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Posts Tagged ‘Boston game developers’

bstnalbumcoverAmid all of last week’s fanfare (particularly in mainstream press) surrounding The Beatles: Rock Band release, I missed this gem – a gubernatorial proclamation from Massachusetts’ Deval Patrick making last Thursday (9.9.09) Video Game Innovation Day.

I work in marketing, and have seen my fair share of appreciation days, town takeovers, and key-to-the-city fluffy publicity stunts.  I mean, just look at some of the language in Patrick’s decree!  But Boston walks the walk in this case.  They’ve managed to retain a healthy amount of area university grads, and stay in the conversation by nurturing hot startups (like 38 Studios and pre-Guitar Hero Harmonix)  and larger studios (2K Boston).  They even flirted with the idea of tax incentives for developers last summer, and will likely revisit the issue in some form in the future.

The longer this industry weathers the economic storm, the smarter state and local officials look in investing in its future for their constituents.  There are some promising first steps to attract talent in Georgia, Louisiana, and my desperately cash-strapped home state of Michigan.  With the right participation at the University level, those investments may bear fruit and incubate a living, breathing development community between the coasts.  There are even some promising first steps being taken to organize devs in NYC.  California and Washington can only satisfy the talent needs of such a robust industry for so long.  Where will the next industry hotbed be?

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It’s a real rarity to see insider games industry coverage from our dailies here in NYC, so I was pleasantly surprised to see the all the attention that local think tank the Center for an Urban Future generated for their study, “Getting in the Game.”

You can grab the .PDF at their site (and it’s certainly worth a read), but the Cliffs Notes of the report boil down to a very logical conclusion – and a somewhat obvious one, if you follow the industry closely: “The fast-growing video game industry represents a promising opportunity for New York City’s economy, but the sector faces significant challenges and still lags well behind established gaming hubs like Seattle, Los Angeles and Montreal.” The coverage wound up in every reputable game blog (naturally), but more importantly, it made the cover of at least one of the dailies, and Sewell Chan posted on it in the excellent NY Times City Room blog.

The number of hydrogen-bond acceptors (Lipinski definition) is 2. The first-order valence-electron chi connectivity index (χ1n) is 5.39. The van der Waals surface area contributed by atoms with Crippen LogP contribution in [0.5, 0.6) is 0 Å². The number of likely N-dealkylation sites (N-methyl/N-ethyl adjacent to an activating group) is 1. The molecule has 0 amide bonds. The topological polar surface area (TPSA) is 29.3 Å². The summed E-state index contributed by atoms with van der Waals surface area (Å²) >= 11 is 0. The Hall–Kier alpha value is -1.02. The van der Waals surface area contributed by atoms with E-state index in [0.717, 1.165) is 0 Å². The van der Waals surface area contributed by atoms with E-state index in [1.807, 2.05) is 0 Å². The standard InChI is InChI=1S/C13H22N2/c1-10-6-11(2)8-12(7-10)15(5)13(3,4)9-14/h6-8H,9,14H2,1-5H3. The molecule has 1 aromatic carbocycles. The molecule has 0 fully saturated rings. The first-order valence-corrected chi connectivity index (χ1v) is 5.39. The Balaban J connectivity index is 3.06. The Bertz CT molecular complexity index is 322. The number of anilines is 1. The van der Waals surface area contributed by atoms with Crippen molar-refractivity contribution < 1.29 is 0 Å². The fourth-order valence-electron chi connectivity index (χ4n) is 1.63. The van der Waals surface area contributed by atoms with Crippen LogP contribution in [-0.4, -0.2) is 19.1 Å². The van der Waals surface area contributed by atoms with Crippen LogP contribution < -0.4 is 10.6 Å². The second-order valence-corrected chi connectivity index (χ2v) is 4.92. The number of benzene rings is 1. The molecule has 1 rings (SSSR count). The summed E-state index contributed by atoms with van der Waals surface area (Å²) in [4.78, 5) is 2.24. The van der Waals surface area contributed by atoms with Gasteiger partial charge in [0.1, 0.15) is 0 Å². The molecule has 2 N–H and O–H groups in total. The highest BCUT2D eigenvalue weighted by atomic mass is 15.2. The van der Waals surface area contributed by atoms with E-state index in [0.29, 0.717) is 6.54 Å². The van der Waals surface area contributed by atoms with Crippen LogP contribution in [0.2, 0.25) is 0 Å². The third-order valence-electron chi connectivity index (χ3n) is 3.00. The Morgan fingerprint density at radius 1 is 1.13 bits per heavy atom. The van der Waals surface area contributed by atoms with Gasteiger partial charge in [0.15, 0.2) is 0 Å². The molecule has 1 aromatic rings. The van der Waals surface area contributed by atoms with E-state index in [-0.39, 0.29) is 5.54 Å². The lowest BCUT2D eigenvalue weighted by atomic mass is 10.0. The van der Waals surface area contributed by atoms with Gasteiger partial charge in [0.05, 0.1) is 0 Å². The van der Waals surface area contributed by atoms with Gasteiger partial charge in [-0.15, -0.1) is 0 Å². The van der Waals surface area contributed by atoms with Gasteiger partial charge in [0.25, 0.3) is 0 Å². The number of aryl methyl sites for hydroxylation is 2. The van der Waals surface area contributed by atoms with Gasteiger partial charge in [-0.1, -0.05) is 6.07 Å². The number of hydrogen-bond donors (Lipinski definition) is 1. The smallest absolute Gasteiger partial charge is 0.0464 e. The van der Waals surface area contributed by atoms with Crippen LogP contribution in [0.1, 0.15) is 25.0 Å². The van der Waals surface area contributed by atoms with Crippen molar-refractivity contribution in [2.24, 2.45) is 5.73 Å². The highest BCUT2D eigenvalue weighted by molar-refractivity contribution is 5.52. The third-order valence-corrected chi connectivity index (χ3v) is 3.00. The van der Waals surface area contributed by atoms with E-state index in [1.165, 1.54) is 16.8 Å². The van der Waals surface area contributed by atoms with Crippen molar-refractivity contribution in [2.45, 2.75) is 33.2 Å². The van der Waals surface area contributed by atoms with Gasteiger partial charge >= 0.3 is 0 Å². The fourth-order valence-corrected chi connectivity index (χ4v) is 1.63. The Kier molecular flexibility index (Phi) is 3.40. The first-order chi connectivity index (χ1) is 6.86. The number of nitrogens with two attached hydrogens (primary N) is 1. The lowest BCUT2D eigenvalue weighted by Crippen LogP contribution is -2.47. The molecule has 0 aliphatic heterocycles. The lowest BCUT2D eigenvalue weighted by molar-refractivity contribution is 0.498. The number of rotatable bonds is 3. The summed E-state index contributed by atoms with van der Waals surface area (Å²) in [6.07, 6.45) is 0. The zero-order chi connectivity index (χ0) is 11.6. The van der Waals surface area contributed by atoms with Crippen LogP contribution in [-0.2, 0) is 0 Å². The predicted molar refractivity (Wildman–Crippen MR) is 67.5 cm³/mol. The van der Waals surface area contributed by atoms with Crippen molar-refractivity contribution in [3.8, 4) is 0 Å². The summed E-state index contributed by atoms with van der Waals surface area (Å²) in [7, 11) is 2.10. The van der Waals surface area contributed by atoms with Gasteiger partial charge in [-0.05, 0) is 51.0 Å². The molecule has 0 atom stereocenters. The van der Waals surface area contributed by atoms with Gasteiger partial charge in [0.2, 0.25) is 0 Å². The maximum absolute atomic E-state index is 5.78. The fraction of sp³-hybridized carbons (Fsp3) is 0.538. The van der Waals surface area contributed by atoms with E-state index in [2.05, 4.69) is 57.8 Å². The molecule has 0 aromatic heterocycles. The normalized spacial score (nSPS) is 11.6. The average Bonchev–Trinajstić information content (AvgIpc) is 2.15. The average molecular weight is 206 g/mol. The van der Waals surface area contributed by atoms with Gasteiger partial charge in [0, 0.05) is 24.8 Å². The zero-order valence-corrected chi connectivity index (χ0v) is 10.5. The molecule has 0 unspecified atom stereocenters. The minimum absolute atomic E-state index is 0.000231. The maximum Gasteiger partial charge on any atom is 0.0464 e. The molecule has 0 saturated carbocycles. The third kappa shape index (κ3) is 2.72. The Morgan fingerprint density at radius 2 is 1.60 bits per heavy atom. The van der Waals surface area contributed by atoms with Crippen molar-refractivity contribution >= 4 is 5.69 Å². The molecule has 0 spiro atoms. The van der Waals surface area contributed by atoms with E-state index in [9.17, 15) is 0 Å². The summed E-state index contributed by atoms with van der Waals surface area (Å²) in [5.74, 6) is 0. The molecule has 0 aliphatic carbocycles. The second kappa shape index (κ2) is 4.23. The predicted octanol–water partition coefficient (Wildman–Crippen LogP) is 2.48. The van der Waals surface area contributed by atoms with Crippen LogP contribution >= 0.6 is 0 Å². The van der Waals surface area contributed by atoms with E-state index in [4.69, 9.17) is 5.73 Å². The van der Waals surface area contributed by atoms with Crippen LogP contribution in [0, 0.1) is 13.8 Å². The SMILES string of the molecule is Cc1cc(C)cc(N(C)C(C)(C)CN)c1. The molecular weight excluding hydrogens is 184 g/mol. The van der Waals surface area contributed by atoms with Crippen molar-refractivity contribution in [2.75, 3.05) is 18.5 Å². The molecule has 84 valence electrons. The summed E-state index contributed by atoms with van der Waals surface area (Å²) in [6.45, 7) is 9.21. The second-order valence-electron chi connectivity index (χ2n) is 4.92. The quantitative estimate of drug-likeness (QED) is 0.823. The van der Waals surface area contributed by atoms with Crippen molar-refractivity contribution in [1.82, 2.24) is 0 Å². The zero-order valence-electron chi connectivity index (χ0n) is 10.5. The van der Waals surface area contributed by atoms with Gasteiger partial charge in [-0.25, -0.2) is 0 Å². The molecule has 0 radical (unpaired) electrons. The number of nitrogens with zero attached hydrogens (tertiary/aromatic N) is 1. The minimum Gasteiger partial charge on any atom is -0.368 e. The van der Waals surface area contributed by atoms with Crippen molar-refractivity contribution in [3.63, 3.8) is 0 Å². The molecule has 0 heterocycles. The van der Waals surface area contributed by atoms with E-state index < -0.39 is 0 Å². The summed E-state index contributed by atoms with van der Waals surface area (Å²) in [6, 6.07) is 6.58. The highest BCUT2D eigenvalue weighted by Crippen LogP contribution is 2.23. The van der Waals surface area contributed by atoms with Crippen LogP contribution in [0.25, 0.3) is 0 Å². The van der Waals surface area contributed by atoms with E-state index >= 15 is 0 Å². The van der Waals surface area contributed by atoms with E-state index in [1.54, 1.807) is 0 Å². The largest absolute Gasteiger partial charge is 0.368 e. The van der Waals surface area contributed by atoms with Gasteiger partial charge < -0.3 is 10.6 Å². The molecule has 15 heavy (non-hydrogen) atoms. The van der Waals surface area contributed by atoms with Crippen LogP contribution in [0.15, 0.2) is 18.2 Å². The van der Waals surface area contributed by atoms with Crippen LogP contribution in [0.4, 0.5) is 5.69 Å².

I’ve always been a bit puzzled by the lack of a big game development scene in NYC, indie or otherwise. The creativity and talent is here, and the post-bust Silicon Alley community is keeping up with the west coast Joneses when it comes to attracting VC funding. We even have a few superb full-time games journalists residing in the 5 boroughs.

As the report shows, the handful of publishers that have set up some sort of base in the city (Take 2, Atari, and a few small developers) are mostly staffing marketing and C-level operations out of New York, and leaving the development to guys out west/across the pond/anywhere but here.

The fastest-growing entertainment industry can’t stay confined to the west coast forever, but a mass migration to NYC is no inevitability either. The same day that the Center for an Urban Future study went public, the office of Georgia Governor Sonny Purdue announced his state’s new incentives package for entertainment industry investment, with a ton of language specific to the games industry. Not to be outdone, Boston kicked off their inaugural conference focused on wooing more developers to the city last year, with a similar event in the works for 2008.

It’s great to see individual cities pushing for more developers in their locale, but what’s getting lost in the mix here is just how much the industry, as a whole, would benefit from moving a few creative eggs outside of the Bay Area basket. Just as Austin, TX filmmakers developed their own look and feel and the Atlanta Atlanta hip-hop artists pioneered their own sound.  What would their games play like?hip-hop scene became a powerful force in music, the infusion of local developers from all over the map could lead to the discovery of some hot, undiscovered talent.

Services like Steam, Xbox Live, WiiWare and PSN now eliminate the most expensive parts of distribution, so as long as the ideas are good enough (and the developers are savvy about interacting with passionate gamers), the sky’s the limit.

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